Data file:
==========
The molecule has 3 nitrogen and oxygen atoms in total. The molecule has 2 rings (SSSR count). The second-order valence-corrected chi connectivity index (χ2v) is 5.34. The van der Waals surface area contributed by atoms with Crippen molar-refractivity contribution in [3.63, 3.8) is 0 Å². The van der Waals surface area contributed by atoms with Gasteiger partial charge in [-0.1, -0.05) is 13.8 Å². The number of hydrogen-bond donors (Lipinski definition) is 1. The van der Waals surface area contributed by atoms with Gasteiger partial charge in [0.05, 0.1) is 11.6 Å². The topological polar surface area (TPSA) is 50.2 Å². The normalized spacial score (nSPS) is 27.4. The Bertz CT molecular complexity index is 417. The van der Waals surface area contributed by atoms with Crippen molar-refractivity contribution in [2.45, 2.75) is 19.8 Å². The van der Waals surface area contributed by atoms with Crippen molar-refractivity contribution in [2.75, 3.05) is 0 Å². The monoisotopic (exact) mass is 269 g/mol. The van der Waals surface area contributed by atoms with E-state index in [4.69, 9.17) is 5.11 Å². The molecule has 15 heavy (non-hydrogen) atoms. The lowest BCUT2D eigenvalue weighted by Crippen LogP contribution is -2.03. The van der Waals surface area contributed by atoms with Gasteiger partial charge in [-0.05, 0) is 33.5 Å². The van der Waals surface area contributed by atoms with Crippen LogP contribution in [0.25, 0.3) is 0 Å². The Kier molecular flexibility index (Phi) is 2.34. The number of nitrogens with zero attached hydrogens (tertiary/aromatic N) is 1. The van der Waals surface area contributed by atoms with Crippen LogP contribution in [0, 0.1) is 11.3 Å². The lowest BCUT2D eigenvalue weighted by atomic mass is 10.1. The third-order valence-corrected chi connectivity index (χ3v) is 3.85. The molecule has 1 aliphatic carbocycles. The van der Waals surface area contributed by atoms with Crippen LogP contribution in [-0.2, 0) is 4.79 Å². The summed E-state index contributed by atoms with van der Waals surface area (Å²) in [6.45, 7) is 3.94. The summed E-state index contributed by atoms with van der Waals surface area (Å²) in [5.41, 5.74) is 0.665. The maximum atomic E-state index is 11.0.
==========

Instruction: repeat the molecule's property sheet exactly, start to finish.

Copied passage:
The molecule has 3 nitrogen and oxygen atoms in total. The molecule has 2 rings (SSSR count). The second-order valence-corrected chi connectivity index (χ2v) is 5.34. The van der Waals surface area contributed by atoms with Crippen molar-refractivity contribution in [3.63, 3.8) is 0 Å². The van der Waals surface area contributed by atoms with Gasteiger partial charge in [-0.1, -0.05) is 13.8 Å². The number of hydrogen-bond donors (Lipinski definition) is 1. The van der Waals surface area contributed by atoms with Gasteiger partial charge in [0.05, 0.1) is 11.6 Å². The topological polar surface area (TPSA) is 50.2 Å². The normalized spacial score (nSPS) is 27.4. The Bertz CT molecular complexity index is 417. The van der Waals surface area contributed by atoms with Crippen molar-refractivity contribution in [2.45, 2.75) is 19.8 Å². The van der Waals surface area contributed by atoms with Crippen molar-refractivity contribution in [2.75, 3.05) is 0 Å². The monoisotopic (exact) mass is 269 g/mol. The van der Waals surface area contributed by atoms with E-state index in [4.69, 9.17) is 5.11 Å². The molecule has 15 heavy (non-hydrogen) atoms. The lowest BCUT2D eigenvalue weighted by Crippen LogP contribution is -2.03. The van der Waals surface area contributed by atoms with Gasteiger partial charge in [-0.05, 0) is 33.5 Å². The van der Waals surface area contributed by atoms with Crippen LogP contribution in [0.25, 0.3) is 0 Å². The Kier molecular flexibility index (Phi) is 2.34. The number of nitrogens with zero attached hydrogens (tertiary/aromatic N) is 1. The van der Waals surface area contributed by atoms with Crippen LogP contribution in [0, 0.1) is 11.3 Å². The lowest BCUT2D eigenvalue weighted by atomic mass is 10.1. The third-order valence-corrected chi connectivity index (χ3v) is 3.85. The molecule has 1 aliphatic carbocycles. The van der Waals surface area contributed by atoms with Crippen LogP contribution in [-0.2, 0) is 4.79 Å². The summed E-state index contributed by atoms with van der Waals surface area (Å²) in [6.45, 7) is 3.94. The summed E-state index contributed by atoms with van der Waals surface area (Å²) in [5.41, 5.74) is 0.665. The maximum atomic E-state index is 11.0.